While networks like CBS continue to earn great ratings by pumping out mediocrity, the best show currently on television just finished its fourth season on the basic cable channel AMC. Per episode, it barely manages to pull in 1.5 million viewers.
Yet those who haven’t been watching are missing one of the most reliably tense, haunting and well-performed shows in the history of television: “Breaking Bad.” What began as an interesting little story about a high school chemistry teacher who starts cooking meth has become a captivating tale about the potential for true evil in us all. Over the course of four seasons, protagonist Walter White has changed from a mostly harmless human being into someone who will gladly pull a gun on his enemy without a second’s thought.
All this has been achieved thanks to several factors, chief among them the slow, deliberate writing style of creator Vince Gilligan and his staff. Examining where the show’s characters are now in relation to the first episode is startling, but it would have been hard to accept had the show accomplished it all in a single season. Like the classic HBO drama “The Wire,” “Breaking Bad” is a show that takes advantage of the television medium. It gives storytellers an opportunity to make each episode like a chapter in a large, epic novel.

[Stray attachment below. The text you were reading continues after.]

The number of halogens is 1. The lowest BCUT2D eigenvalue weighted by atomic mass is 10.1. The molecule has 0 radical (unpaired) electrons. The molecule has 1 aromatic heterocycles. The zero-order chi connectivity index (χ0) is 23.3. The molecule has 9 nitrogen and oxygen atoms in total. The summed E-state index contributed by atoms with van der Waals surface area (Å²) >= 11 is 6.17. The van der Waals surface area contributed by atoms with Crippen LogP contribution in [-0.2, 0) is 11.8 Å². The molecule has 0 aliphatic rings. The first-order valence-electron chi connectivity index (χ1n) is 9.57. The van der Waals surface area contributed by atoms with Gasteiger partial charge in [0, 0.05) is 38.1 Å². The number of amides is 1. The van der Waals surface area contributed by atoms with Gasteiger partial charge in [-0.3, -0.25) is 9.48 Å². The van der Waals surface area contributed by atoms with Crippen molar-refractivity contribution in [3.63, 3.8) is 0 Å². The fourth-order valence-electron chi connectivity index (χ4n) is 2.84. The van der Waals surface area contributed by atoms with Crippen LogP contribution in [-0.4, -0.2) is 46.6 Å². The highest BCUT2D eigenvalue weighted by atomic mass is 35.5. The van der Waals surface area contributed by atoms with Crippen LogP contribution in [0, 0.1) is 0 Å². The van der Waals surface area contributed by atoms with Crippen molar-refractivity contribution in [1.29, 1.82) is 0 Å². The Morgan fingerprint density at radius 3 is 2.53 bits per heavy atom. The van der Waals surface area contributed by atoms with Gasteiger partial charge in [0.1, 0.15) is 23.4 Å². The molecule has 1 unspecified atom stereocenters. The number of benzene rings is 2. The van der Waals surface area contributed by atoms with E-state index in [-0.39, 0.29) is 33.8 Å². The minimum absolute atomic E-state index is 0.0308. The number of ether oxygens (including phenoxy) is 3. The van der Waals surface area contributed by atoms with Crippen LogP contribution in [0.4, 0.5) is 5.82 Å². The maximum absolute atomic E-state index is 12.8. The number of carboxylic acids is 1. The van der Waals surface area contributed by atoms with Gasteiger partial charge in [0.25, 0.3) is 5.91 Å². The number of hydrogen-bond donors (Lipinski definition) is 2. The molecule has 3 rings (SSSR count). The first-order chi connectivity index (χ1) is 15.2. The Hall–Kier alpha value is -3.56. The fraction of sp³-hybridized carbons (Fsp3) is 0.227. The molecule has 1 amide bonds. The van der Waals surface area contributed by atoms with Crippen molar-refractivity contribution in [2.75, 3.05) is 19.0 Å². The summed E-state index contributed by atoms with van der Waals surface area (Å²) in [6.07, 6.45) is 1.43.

In that fashion, each season of “Breaking Bad” has been about taking White (Bryan Cranston) one level deeper into immorality. In the first season, nearly an entire episode was devoted to Walter’s inability to kill somebody. In this fourth season, he never even reconsiders when faced with such a dilemma. In fact, the final shot of this last finale hints that White is willing to fall even deeper into the black hole.
It’s not as if the show has been wholly ignored. For his performance in the show’s first three seasons, Cranston won an Emmy each and every year (he was not nominated this year because the show wasn’t eligible). His co-star Aaron Paul, as White’s partner Jesse, also won for his performance in the third season. The awards are noticing, the critics are noticing, yet mass audiences aren’t tuning in.
There are several reasons for this. Serialized shows such as “Breaking Bad” and the aforementioned “The Wire” rely so heavily on what has come before that jumping in at any point is ultimately an unwise endeavor. To fully comprehend the show’s impact, you must grab the DVDs (or go on Netflix) and watch from the beginning. Not many people have this kind of time or patience, and thus weekly procedurals and unambitious sitcoms will always dominate the ratings while masterpieces of storytelling like “Breaking Bad” and “The Wire” remain little more than cult obsessions.
It’s a shame, but it’s just another example of the eternal clash between those who approach movies and television as art and those who approach it merely as entertainment. How else could one explain how a film like “Drive” can gain universal critical acclaim yet turn off everybody else? It’s because different people like different things, and there’s nothing wrong with that. “Breaking Bad” fans want to be told a story, “Two and a Half Men” fans just want to laugh for 30 minutes and move on with their lives.